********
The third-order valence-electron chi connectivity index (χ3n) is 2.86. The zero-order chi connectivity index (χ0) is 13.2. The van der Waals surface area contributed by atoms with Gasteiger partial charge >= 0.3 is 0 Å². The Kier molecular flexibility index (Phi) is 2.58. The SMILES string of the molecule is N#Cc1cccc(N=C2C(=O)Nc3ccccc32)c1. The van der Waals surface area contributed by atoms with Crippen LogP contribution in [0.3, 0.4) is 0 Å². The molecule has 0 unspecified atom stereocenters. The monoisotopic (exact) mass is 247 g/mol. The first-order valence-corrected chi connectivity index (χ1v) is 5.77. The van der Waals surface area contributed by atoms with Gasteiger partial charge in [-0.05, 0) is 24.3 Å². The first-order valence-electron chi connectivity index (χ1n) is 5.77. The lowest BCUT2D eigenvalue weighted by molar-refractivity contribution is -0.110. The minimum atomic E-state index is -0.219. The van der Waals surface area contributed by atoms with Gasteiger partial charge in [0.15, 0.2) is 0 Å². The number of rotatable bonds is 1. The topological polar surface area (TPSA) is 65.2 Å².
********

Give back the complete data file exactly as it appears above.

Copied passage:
The third-order valence-electron chi connectivity index (χ3n) is 2.86. The zero-order chi connectivity index (χ0) is 13.2. The van der Waals surface area contributed by atoms with Gasteiger partial charge >= 0.3 is 0 Å². The Kier molecular flexibility index (Phi) is 2.58. The SMILES string of the molecule is N#Cc1cccc(N=C2C(=O)Nc3ccccc32)c1. The van der Waals surface area contributed by atoms with Crippen LogP contribution in [0.3, 0.4) is 0 Å². The molecule has 0 unspecified atom stereocenters. The monoisotopic (exact) mass is 247 g/mol. The first-order valence-corrected chi connectivity index (χ1v) is 5.77. The van der Waals surface area contributed by atoms with Gasteiger partial charge in [-0.05, 0) is 24.3 Å². The first-order valence-electron chi connectivity index (χ1n) is 5.77. The lowest BCUT2D eigenvalue weighted by molar-refractivity contribution is -0.110. The minimum atomic E-state index is -0.219. The van der Waals surface area contributed by atoms with Gasteiger partial charge in [0.15, 0.2) is 0 Å². The number of rotatable bonds is 1. The topological polar surface area (TPSA) is 65.2 Å².